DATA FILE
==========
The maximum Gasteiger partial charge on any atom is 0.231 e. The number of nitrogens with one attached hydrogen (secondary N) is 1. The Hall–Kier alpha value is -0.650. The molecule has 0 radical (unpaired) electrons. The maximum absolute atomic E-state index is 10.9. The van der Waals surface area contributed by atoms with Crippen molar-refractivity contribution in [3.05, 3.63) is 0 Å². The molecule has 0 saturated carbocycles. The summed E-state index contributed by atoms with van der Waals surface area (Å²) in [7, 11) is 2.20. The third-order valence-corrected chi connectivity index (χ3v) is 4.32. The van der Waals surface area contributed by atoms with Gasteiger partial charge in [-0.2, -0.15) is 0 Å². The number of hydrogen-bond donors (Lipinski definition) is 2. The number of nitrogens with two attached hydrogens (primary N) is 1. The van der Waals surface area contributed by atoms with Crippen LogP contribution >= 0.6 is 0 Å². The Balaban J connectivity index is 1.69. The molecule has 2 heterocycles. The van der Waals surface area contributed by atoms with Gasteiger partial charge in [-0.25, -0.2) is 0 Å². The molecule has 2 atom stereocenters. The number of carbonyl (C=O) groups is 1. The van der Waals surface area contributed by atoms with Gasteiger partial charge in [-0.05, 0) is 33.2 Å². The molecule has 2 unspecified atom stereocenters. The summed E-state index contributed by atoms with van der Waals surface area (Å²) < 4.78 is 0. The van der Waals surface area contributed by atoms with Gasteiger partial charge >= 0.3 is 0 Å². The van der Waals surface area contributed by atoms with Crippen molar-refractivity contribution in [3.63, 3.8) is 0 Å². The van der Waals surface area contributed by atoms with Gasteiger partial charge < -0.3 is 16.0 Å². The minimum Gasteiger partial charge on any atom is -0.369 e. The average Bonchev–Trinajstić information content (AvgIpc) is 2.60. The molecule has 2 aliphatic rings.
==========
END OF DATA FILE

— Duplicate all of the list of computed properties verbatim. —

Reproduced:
The maximum Gasteiger partial charge on any atom is 0.231 e. The number of nitrogens with one attached hydrogen (secondary N) is 1. The Hall–Kier alpha value is -0.650. The molecule has 0 radical (unpaired) electrons. The maximum absolute atomic E-state index is 10.9. The van der Waals surface area contributed by atoms with Crippen molar-refractivity contribution in [3.05, 3.63) is 0 Å². The molecule has 0 saturated carbocycles. The summed E-state index contributed by atoms with van der Waals surface area (Å²) in [7, 11) is 2.20. The third-order valence-corrected chi connectivity index (χ3v) is 4.32. The van der Waals surface area contributed by atoms with Gasteiger partial charge in [-0.2, -0.15) is 0 Å². The number of hydrogen-bond donors (Lipinski definition) is 2. The number of nitrogens with two attached hydrogens (primary N) is 1. The van der Waals surface area contributed by atoms with Crippen LogP contribution >= 0.6 is 0 Å². The Balaban J connectivity index is 1.69. The molecule has 2 heterocycles. The van der Waals surface area contributed by atoms with Gasteiger partial charge in [-0.25, -0.2) is 0 Å². The molecule has 2 atom stereocenters. The number of carbonyl (C=O) groups is 1. The van der Waals surface area contributed by atoms with Gasteiger partial charge in [-0.05, 0) is 33.2 Å². The molecule has 2 unspecified atom stereocenters. The summed E-state index contributed by atoms with van der Waals surface area (Å²) < 4.78 is 0. The van der Waals surface area contributed by atoms with Gasteiger partial charge >= 0.3 is 0 Å². The van der Waals surface area contributed by atoms with Crippen molar-refractivity contribution in [3.63, 3.8) is 0 Å². The van der Waals surface area contributed by atoms with Gasteiger partial charge < -0.3 is 16.0 Å². The minimum Gasteiger partial charge on any atom is -0.369 e. The average Bonchev–Trinajstić information content (AvgIpc) is 2.60. The molecule has 2 aliphatic rings.